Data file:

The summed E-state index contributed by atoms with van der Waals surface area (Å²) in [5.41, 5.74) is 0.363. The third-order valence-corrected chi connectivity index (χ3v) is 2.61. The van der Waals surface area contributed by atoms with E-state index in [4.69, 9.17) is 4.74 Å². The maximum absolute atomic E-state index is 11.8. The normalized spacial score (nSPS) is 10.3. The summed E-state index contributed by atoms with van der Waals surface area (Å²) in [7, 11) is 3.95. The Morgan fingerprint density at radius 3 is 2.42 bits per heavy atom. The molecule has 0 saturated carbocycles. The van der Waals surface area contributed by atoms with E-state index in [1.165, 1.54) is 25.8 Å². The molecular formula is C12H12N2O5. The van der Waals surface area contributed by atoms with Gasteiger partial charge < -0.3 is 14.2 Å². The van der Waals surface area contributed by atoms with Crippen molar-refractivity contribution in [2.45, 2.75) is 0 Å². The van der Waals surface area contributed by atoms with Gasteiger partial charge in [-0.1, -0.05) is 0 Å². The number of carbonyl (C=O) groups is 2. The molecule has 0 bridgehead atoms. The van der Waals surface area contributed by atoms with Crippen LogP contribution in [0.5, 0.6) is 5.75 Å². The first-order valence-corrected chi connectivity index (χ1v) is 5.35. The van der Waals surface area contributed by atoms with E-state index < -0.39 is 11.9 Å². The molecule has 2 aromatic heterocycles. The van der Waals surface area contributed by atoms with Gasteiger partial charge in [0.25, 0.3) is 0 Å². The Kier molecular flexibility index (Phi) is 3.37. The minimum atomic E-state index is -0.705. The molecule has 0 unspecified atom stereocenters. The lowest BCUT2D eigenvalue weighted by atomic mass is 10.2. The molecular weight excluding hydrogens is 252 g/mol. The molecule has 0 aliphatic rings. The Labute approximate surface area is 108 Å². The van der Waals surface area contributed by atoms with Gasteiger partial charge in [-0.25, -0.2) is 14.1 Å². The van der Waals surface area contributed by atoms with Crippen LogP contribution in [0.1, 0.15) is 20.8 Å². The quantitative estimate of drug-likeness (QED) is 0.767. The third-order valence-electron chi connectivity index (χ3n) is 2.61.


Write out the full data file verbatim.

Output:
The summed E-state index contributed by atoms with van der Waals surface area (Å²) in [5.41, 5.74) is 0.363. The third-order valence-corrected chi connectivity index (χ3v) is 2.61. The van der Waals surface area contributed by atoms with E-state index in [4.69, 9.17) is 4.74 Å². The maximum absolute atomic E-state index is 11.8. The normalized spacial score (nSPS) is 10.3. The summed E-state index contributed by atoms with van der Waals surface area (Å²) in [7, 11) is 3.95. The Morgan fingerprint density at radius 3 is 2.42 bits per heavy atom. The molecule has 0 saturated carbocycles. The van der Waals surface area contributed by atoms with E-state index in [1.165, 1.54) is 25.8 Å². The molecular formula is C12H12N2O5. The van der Waals surface area contributed by atoms with Gasteiger partial charge < -0.3 is 14.2 Å². The van der Waals surface area contributed by atoms with Crippen molar-refractivity contribution in [2.45, 2.75) is 0 Å². The van der Waals surface area contributed by atoms with Gasteiger partial charge in [-0.1, -0.05) is 0 Å². The number of carbonyl (C=O) groups is 2. The molecule has 0 bridgehead atoms. The van der Waals surface area contributed by atoms with Crippen LogP contribution in [0.5, 0.6) is 5.75 Å². The first-order valence-corrected chi connectivity index (χ1v) is 5.35. The van der Waals surface area contributed by atoms with E-state index < -0.39 is 11.9 Å². The molecule has 2 aromatic heterocycles. The van der Waals surface area contributed by atoms with Gasteiger partial charge in [0.25, 0.3) is 0 Å². The Kier molecular flexibility index (Phi) is 3.37. The minimum atomic E-state index is -0.705. The molecule has 0 unspecified atom stereocenters. The lowest BCUT2D eigenvalue weighted by atomic mass is 10.2. The molecular weight excluding hydrogens is 252 g/mol. The molecule has 0 aliphatic rings. The Labute approximate surface area is 108 Å². The van der Waals surface area contributed by atoms with Gasteiger partial charge in [-0.25, -0.2) is 14.1 Å². The van der Waals surface area contributed by atoms with Crippen LogP contribution in [0.1, 0.15) is 20.8 Å². The quantitative estimate of drug-likeness (QED) is 0.767. The third-order valence-electron chi connectivity index (χ3n) is 2.61.